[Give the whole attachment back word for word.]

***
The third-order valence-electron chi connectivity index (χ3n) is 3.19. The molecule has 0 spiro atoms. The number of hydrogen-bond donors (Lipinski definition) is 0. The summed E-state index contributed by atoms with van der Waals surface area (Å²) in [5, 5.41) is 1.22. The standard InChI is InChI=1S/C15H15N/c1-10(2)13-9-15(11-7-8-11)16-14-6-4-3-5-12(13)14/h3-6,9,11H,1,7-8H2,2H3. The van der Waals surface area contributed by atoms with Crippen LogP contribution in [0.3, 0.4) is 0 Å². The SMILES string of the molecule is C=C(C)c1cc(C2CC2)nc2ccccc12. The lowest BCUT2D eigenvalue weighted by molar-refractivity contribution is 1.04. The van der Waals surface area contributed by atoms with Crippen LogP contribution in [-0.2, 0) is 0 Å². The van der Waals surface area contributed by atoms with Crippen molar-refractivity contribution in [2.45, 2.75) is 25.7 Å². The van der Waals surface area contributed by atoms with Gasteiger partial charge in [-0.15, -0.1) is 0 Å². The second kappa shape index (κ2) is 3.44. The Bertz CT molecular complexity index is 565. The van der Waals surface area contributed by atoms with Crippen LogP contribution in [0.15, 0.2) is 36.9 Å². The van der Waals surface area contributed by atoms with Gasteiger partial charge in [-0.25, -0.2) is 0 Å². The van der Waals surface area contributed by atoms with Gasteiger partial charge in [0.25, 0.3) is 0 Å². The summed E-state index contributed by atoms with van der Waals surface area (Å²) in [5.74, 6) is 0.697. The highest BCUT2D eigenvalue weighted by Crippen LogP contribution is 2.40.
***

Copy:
The third-order valence-electron chi connectivity index (χ3n) is 3.19. The molecule has 0 spiro atoms. The number of hydrogen-bond donors (Lipinski definition) is 0. The summed E-state index contributed by atoms with van der Waals surface area (Å²) in [5, 5.41) is 1.22. The standard InChI is InChI=1S/C15H15N/c1-10(2)13-9-15(11-7-8-11)16-14-6-4-3-5-12(13)14/h3-6,9,11H,1,7-8H2,2H3. The van der Waals surface area contributed by atoms with Crippen LogP contribution in [0.3, 0.4) is 0 Å². The SMILES string of the molecule is C=C(C)c1cc(C2CC2)nc2ccccc12. The lowest BCUT2D eigenvalue weighted by molar-refractivity contribution is 1.04. The van der Waals surface area contributed by atoms with Crippen LogP contribution in [-0.2, 0) is 0 Å². The van der Waals surface area contributed by atoms with Crippen molar-refractivity contribution in [2.45, 2.75) is 25.7 Å². The van der Waals surface area contributed by atoms with Gasteiger partial charge in [-0.15, -0.1) is 0 Å². The second kappa shape index (κ2) is 3.44. The Bertz CT molecular complexity index is 565. The van der Waals surface area contributed by atoms with Crippen LogP contribution in [0.15, 0.2) is 36.9 Å². The van der Waals surface area contributed by atoms with Gasteiger partial charge in [-0.25, -0.2) is 0 Å². The van der Waals surface area contributed by atoms with Gasteiger partial charge in [0.25, 0.3) is 0 Å². The summed E-state index contributed by atoms with van der Waals surface area (Å²) in [5.74, 6) is 0.697. The highest BCUT2D eigenvalue weighted by Crippen LogP contribution is 2.40.